Freedom of the Press
You are here
Press Freedom Score (0 = best, 100 = worst)
Legal Environment(0 = best, 30 = worst)
Political Environment(0 = best, 40 = worst)
Economic Environment(0 = best, 30 = worst)
Rwanda’s media remain restricted by persistent government censorship. The constitution provides for freedom of the press “in conditions prescribed by the law.” However, in 2006 the government continued to sharply restrict the ability of media to operate, citing the role that certain media outlets played in provoking violence during the 1994 genocide. A law passed in 2002 guarantees media independence by formally forbidding censorship, but in practice the media are still tightly controlled by the government. Articles of the same law impose criminal sanctions on the media for a wide range of offenses such as “divisionism” and “genocide ideology,” punishable by up to five years in prison. Libel is still a criminal offense; however, in August 2006 the High Court overturned a criminal libel conviction made by the lower courts against Charles Kabonero, editor of Umuseso. Nonetheless, the court upheld his conviction of “insulting a public figure” and the one-year suspended prison sentence and US$1,900 fine that went with that conviction. In 2006, the government debated a new press law that could provide marginal improvements to the 2002 law by protecting newspaper printers and vendors from criminal libel prosecutions and removing a judge’s obligation to impose the maximum sentence on journalists convicted of certain criminal offenses.
The government’s attitude toward the press continued to be one of suspicion and control. Although there were no formal arrests of journalists in 2006, attacks on those critical of the government remained a consistent problem throughout the year. In particular, the biweekly independent Umuco and its personnel have been repeatedly harassed and threatened for their criticism of the government. In January and again in August, Umuco’s editor was forced into hiding after the publication of articles critical of the ruling party led to threats and a police summons. In a positive turn, an Umuco journalist was finally released from prison in July after spending nearly 11 months in jail on a murder charge related to the 1994 genocide, a charge of which he had been acquitted several years earlier. In June 2006, Sonia Rolley, a correspondent with Radio France Internationale (RFI), was expelled from the country even after she received press accreditation from the Ministry of Information. Then in November, when a French court accused Rwandan president Paul Kagame of involvement in the 1994 assassination of former president Juvenal Habyarimana that triggered the genocide, the Rwandan government formally severed diplomatic relations with France and ordered the entire RFI office to leave the country.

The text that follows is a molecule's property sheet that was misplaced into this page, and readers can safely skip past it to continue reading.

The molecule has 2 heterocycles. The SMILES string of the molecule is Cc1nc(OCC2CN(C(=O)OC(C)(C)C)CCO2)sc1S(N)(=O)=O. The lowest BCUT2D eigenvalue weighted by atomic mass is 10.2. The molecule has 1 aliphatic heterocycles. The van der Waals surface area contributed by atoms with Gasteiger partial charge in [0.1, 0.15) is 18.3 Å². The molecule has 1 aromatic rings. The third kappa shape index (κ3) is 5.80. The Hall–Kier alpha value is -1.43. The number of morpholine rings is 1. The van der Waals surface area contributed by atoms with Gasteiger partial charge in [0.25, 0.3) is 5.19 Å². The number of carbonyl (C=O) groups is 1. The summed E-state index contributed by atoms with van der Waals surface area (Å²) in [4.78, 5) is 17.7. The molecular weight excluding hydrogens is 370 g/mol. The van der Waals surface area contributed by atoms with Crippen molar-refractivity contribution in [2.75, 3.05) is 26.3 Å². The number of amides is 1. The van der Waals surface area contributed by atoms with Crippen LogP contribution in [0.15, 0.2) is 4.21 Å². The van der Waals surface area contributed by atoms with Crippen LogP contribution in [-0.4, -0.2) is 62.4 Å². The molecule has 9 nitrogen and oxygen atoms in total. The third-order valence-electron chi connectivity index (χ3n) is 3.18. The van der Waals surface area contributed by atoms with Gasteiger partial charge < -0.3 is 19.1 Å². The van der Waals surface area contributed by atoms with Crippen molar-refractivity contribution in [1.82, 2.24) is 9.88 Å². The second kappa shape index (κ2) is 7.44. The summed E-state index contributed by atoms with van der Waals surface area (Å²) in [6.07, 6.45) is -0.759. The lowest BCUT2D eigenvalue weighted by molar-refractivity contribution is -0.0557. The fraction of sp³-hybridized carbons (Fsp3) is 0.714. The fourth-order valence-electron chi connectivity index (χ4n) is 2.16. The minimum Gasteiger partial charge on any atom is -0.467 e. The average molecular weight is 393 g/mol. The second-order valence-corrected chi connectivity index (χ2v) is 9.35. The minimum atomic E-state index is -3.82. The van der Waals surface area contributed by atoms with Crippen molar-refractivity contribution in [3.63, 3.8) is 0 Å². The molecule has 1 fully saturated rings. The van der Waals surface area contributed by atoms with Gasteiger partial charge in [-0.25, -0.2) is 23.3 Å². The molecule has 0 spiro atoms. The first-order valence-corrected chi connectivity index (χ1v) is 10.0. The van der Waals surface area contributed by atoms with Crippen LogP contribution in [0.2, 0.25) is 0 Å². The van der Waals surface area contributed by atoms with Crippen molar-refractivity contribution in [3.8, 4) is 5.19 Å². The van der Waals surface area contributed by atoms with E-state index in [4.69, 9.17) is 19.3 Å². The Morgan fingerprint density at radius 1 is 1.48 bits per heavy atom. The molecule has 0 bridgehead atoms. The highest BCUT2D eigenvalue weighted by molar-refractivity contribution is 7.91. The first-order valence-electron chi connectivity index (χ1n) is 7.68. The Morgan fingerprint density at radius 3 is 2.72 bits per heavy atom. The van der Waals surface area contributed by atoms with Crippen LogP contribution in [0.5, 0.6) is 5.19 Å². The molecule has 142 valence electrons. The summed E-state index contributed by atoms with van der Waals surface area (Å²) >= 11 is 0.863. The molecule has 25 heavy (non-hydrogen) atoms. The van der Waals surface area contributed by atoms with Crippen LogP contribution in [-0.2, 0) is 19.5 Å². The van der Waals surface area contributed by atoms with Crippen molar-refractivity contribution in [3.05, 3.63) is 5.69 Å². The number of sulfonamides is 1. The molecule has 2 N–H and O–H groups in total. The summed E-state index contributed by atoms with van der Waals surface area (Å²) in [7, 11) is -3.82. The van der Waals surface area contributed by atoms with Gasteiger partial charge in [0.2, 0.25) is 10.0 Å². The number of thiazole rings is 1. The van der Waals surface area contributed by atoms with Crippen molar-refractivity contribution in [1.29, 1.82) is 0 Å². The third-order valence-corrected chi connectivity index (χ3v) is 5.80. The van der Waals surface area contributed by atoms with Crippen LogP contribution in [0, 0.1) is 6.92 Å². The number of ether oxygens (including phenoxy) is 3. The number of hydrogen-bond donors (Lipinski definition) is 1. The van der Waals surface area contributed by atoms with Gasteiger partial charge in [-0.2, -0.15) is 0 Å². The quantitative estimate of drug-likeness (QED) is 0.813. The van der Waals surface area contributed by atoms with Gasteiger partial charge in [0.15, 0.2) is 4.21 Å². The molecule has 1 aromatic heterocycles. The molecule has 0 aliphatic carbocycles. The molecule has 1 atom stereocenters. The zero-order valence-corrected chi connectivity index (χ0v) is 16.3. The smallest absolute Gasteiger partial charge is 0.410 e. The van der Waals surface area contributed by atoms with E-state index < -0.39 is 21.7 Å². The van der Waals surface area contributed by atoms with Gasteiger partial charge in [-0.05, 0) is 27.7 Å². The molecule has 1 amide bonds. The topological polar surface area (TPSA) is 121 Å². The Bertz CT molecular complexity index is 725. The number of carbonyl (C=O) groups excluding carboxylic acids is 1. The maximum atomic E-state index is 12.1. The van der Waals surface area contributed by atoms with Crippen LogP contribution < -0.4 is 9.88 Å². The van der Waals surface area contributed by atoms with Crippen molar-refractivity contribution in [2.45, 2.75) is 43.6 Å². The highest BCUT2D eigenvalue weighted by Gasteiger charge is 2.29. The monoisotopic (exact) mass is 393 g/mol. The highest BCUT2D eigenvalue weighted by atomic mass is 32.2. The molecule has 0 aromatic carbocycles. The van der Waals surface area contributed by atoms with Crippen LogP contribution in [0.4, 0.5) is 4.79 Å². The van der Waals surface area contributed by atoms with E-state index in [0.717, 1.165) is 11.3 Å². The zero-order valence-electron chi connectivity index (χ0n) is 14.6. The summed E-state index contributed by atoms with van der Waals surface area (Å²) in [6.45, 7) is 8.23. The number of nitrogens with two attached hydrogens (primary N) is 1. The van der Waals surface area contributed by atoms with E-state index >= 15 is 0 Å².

Although the government continued its confrontational approach to relations with the media in 2006, many independent print publications refused to censor themselves and published articles critical of government behavior. Nonetheless, all newspapers operating in Rwanda, including the state-owned papers, face financial constraints that make it impossible for them to publish on a daily basis, and most private publications do so only twice a month. In addition, the government has the potential to influence print publication content through its purchase of advertising space, upon which many newspapers are financially dependent, as well as its operation of the sole domestic printing press available to nonreligious media. In 2006, the government issued a number of new radio licenses; however, the authorities maintain tight control over the broadcast media, and most of the independent stations avoid political content and focus instead on music. Independent television is legally permitted, but the government continues to maintain a monopoly on the industry. Despite the expulsion of RFI this year, other foreign media like the British Broadcasting Corporation and Voice of America are able to broadcast from Rwanda. Internet access appears to be unrestricted but is available to less than 1 percent of the population.